From December, 2016.
I hate the word too. It makes me cringe. Certain words do that to me. Maybe I am grossly synesthesiac. I get a physical reaction to the utterance of some off color words. “Chunk” has the same effect. My muscles tighten. I visualize the word as a big square box and myself pushing it away. My sister and I made up a word when I was nine. “Balooka”. We were saying it all day long and that night my grandfather died. It was then I understood that words have power. A lot of power. A single word killed my grandfather. I imagined the awesome effect of whole phrases let loose on a population.
And day after day, all over the world, bad words are uttered carelessly. Innocent people suffer. Somalia could become a safe and happy land if wrong words were outlawed. “Boeing”, or “army” would be a start. Eliminate “general” from the vocabulary and local children will one day enjoy a worry-free ice cream cone on Secondo Lido Beach. Take out “warlord”, and not only do mothers look forward to motherhood, but some arrogant, ethnocentric English or American journalist gets his mouth washed out with soap.
Last night on the radio before Barack Obama spoke about why being a U.S. President is hard work killing people for the Pentagon, an NPR reporter named three nations’ governments: Russia, Iran, and then, with mention of Syria, spoke the word “regime” in place of “government”. Ah! There it is! Another word to make me cringe. I have been pushing that big box away ever since George W. Bush began his campaign to shrapnel embed every Iraqi child north of Basra that his toy night vision goggles could spy pleading for mercy.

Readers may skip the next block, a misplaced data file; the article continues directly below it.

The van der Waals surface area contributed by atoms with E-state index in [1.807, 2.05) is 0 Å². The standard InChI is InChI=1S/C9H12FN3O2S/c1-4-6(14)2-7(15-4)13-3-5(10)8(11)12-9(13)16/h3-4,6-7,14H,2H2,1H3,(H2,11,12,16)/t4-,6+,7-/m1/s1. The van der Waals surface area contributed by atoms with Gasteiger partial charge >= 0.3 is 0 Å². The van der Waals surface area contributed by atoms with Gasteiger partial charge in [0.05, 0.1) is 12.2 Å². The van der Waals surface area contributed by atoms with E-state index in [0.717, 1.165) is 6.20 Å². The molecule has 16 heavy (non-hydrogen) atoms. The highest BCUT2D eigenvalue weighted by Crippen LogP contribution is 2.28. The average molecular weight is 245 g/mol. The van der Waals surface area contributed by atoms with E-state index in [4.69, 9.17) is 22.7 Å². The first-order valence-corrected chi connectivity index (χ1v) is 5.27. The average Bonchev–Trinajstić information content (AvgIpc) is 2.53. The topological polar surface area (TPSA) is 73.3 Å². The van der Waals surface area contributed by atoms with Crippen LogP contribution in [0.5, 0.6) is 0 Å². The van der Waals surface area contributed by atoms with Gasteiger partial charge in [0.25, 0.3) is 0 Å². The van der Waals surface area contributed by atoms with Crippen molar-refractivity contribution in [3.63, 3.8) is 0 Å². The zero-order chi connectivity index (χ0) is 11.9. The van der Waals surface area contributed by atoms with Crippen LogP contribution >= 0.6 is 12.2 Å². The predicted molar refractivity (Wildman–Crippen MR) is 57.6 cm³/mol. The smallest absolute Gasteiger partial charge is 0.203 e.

Now “regime” is a perfectly normal word, unlike “dingleberry”. However I believe the press as well as the President know its cringing power over Americans. We have heard its negative connotation more times than the people of North Korea have heard their equally powerful word “leader” spoken of in the positive.
I believe for the majority of people, words, even bad words, spoken over and over, can eliminate the initial cringing effect over time. Hence North Korea, and the dribbling idiocy of its people. And also America, where HBO and Donald Trump have made the word “pussy” as commonplace as “shit”—two words that I believe should be kept under one’s breath while scolding your cat for having her “diarrhea” miss the litter box. Those words make me cringe. One is a cat. One is so obvious and therefore unnecessary to talk about, and the last, in my mind, reveals the image of U.S. Civil War prisoners in Andersonville lined up on a plank suffering their dysentery onto the Georgia sand.
Finally, this week I have heard the word “homeland” uttered twice on the radio. Our executive leader in Washington thinks Americans are losing faith in their government because of “partisanship”—another nasty word. Maybe for some. Especially the behavioral wanna-be North Koreans. Not for me though. “Homeland” is the big white box I am pushing away and away. In it are all the foul-mouthed fascist lawyers pontificating an unlearned patriotism, agreeing on the common usage of more cringing words to aid an American regime in the further dissolution of a peaceful humankind.
NPR, my government radio station, likes to use the word “homeland”. Nazi radio used “Vaterland”. Both have already amounted to the same thing. Hitler and his foul-mouthed dingleberries used it to kill lots of people within old and new German borders. Likewise, our “homeland” dingleberries use it to kill lots of people outside United States borders, and set its own peoples intellectually against each other like starving rats in a cage.
Some words make me cringe. My modern Presidents, their “generals” and “intelligence” officers just don’t get it. They do not represent anyone at all. We have been disenfranchised. I did not want to vote for Hillary Clinton because as my senator, she voted to shrapnel embed other people’s children. Likewise, I did not want to vote for a New York City billionaire who is obviously so discombobulated as to not know how to behave around a naked cat.
You curve your arm and pet from the head downward. You’ll know by the top of the spine if she’ll let you continue down the tail and up.